‘Let’s begin, shall we?’ Ingrid gestured towards a round mahogany table in the centre of the room.
‘Where do you want us to sit?’ I asked, for all the world as though this were a dinner-party.
‘I’ll sit here. If you could be opposite, Cassandra. And – now let me see – if I have Stephen on my left and Merfyn on my right. Does that suit everyone? I think it works best if it goes male, female.’ It is just like a dinner-party! I thought. However, there was nothing on the polished table except a small pile of A4 lined paper, a Biro and a couple of pencils. We took our places. Would it be like séances in the movies, where everyone puts their hands on the table? Rather to my surprise it was. We didn’t hold hands, but just let our little fingers touch. Ingrid looked round the table, catching the eye of each of us in turn. Then she gave a little nod…
I stole a glance at Ingrid. Her face was expressionless, her eyes closed, her lips slightly parted. She wasn’t what I’d been expecting. Though, come to think of it, what had I been expecting? A fey, New Age figure with long hair and floaty garments? A dotty, dishevelled eccentric like Margaret Rutherford in Blithe Spirit? Ingrid was a woman of about fifty, discreetly made-up, wearing deep red nail varnish and what looked like a Jaeger suit.
observations: This is another Cambridge murder mystery, published by Ostara, but dated 70 years after the recently-featured Murder at Cambridge, and women play some rather different roles. There’s quite a genre of academic murder stories - perhaps because detective fiction is always reputed to be popular with dons, and they write of what they know. Many a modern female lecturer is out hunting murderers, following up clues, being thoughtful about her students, and running an exotic lovelife. While also dealing with office politics and, as in this case, unpleasant heads of college. And, usually searching for some lost documents, or papers, or (these days) computer discs. Amanda Cross (who died in 2003) started writing such mysteries in 1964, and has been joined by many others along the way. If you like these books, then this is a nice example – a bit slow-moving and confused at times, but promising well – it was the first of a short series.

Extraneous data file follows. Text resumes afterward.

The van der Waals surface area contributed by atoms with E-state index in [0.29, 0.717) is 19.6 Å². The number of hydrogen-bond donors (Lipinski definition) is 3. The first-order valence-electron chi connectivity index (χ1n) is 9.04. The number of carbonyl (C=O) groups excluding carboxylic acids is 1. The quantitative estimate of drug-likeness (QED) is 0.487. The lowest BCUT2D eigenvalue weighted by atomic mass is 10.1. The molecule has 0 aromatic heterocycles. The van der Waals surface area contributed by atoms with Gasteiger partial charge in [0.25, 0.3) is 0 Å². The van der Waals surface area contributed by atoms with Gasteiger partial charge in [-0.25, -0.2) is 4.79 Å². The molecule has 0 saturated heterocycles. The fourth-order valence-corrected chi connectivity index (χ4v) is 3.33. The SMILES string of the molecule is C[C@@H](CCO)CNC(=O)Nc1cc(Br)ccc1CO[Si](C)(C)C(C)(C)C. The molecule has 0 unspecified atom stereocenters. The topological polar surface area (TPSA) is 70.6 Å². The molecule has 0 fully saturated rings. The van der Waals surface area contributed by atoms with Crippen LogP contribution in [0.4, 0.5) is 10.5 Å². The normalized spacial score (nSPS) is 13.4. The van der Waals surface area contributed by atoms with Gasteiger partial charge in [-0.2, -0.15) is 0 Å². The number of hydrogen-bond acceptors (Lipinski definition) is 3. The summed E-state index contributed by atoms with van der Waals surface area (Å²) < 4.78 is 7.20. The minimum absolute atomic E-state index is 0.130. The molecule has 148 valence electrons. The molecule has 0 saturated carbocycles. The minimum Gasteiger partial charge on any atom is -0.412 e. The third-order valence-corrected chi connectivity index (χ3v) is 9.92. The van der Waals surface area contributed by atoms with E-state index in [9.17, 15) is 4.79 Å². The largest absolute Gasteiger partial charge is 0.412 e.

The séance above is something of a red herring, but séances are always a great addition to any murder story (as Agatha Christie well knew), and this plot strand is very funny.
Links on the blog: The Pale Horse and The Box surround another séance. Javier Marias was busy at Oxford University, and Possession was a literary version of an academic mystery.
The picture of a séance is by Vaino Kunnas, is in an art gallery in Finland, and is part of the Google Art Project.